The Need for a Genealogical Engagement with Literature Dostoevsky’s Crime and Punishment: A Case Study
Raymond-Nolan, Dr. Roberta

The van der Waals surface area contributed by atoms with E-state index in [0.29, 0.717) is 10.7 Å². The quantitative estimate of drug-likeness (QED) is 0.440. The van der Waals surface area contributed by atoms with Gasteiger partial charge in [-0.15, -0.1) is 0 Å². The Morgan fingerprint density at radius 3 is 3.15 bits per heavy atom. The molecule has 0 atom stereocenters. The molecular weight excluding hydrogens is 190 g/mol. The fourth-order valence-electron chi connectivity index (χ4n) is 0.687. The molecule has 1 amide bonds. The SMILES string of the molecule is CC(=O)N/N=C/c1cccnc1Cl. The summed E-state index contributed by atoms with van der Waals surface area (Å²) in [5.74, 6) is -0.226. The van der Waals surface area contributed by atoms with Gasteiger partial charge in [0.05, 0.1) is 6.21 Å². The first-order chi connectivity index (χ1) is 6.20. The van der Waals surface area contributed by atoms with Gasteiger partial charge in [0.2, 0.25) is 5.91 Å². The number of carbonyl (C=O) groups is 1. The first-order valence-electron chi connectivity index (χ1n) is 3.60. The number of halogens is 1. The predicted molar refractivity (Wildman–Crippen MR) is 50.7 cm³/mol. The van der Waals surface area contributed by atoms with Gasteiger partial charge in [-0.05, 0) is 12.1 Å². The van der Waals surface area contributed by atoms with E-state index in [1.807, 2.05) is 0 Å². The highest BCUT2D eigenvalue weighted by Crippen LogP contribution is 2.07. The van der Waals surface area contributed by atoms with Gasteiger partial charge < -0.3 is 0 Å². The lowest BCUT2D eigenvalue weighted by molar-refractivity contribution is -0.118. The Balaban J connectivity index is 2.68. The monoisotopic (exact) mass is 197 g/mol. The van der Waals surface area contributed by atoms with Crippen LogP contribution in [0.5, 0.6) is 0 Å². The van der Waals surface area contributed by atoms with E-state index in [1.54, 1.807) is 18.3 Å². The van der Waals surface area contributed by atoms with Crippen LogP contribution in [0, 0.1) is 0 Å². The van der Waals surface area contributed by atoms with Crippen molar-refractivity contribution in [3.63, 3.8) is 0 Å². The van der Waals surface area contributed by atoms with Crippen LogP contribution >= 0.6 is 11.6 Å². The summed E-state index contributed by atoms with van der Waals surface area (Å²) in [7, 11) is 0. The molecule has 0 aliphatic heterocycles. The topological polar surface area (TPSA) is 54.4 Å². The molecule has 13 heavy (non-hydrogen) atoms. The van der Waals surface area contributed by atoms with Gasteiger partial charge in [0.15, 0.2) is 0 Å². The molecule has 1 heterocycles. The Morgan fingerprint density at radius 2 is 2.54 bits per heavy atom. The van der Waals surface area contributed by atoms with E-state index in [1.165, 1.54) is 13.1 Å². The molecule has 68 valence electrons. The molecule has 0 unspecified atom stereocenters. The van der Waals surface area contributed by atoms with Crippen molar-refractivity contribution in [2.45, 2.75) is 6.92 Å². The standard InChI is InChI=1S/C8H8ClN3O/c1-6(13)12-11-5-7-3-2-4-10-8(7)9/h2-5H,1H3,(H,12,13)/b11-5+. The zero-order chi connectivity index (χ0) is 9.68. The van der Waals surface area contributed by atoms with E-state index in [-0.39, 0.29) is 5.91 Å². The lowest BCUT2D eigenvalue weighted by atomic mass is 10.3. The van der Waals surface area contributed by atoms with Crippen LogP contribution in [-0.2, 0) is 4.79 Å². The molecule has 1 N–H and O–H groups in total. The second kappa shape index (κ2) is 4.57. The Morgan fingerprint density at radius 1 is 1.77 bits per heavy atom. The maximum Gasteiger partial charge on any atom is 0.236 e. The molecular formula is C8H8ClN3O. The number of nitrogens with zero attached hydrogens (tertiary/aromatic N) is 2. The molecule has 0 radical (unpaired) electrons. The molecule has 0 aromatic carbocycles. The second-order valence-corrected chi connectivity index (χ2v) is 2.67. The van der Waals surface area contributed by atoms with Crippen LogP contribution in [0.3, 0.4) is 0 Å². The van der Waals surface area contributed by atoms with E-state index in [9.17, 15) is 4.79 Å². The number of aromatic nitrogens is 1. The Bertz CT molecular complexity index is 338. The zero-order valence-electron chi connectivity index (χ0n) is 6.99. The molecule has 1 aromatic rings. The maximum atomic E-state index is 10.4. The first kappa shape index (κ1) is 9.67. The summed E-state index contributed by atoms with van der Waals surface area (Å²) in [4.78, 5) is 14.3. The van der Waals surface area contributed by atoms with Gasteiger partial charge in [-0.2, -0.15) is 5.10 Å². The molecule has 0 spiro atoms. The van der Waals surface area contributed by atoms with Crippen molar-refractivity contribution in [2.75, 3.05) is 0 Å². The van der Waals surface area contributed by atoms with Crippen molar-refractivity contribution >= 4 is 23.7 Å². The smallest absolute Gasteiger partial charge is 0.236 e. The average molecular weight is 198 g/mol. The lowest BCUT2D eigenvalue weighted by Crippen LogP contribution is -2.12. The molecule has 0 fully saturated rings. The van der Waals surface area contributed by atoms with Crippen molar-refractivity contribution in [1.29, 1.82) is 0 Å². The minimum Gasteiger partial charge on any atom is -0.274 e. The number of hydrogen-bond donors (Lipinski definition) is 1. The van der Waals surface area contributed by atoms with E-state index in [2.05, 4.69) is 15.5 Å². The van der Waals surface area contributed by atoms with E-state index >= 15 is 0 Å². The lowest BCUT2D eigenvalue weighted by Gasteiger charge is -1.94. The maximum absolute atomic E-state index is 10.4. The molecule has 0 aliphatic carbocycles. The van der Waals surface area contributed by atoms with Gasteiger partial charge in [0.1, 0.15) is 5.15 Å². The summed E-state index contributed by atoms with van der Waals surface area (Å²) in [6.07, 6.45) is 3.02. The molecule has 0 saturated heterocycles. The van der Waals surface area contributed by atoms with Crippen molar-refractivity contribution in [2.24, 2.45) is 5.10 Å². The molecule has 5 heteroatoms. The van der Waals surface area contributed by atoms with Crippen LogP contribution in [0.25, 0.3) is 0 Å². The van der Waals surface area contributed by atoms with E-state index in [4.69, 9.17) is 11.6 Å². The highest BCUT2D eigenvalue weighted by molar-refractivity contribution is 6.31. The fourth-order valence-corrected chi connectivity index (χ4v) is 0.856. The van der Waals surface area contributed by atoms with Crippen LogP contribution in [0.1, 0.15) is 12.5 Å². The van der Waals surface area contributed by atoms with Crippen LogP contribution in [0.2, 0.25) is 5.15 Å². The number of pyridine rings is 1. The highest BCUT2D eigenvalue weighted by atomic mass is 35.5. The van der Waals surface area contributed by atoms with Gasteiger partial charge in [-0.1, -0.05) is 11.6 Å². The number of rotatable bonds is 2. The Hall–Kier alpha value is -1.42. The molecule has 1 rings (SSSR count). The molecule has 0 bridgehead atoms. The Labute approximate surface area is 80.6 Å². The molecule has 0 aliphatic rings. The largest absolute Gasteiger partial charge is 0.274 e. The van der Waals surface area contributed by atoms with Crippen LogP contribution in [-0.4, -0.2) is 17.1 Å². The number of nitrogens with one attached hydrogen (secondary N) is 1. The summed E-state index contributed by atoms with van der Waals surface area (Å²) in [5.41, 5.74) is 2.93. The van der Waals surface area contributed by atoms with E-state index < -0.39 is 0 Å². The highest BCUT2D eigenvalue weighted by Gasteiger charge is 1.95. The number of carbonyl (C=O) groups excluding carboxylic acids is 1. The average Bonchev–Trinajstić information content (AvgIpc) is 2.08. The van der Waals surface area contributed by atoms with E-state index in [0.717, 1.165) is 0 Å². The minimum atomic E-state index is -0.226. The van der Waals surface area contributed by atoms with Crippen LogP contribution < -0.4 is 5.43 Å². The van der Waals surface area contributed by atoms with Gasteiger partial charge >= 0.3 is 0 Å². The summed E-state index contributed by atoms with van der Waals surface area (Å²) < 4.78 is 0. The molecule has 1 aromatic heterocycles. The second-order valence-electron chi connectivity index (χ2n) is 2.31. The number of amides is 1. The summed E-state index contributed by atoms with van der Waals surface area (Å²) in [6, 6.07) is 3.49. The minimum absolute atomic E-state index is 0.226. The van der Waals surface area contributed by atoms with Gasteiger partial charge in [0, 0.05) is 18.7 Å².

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Readers often approach texts as artifacts, metaphors for a regimented history that has already occurred and that has been crystallized into the present concept of ‘progress’.This paper suggests that Literature must be examined as a tool to cognitively access an instant of the reader’s being-in-time, through a dialectical investigation – and communion with – the author’s indication of ideas that are not within our physical purview. The intellect must be challenged to consider stretched time so that the distinction of ‘time labels’ can no longer instrumentalise the discussion of deregionalised ideas. This paper strives to reveal ideas that are permeating 19th century Western Europe, as they are reflected in Dostoevsky’s Crime and Punishment. The text will act as a case-study exemplifying the need for a genealogical engagement with fictional texts as possible documents of historiography.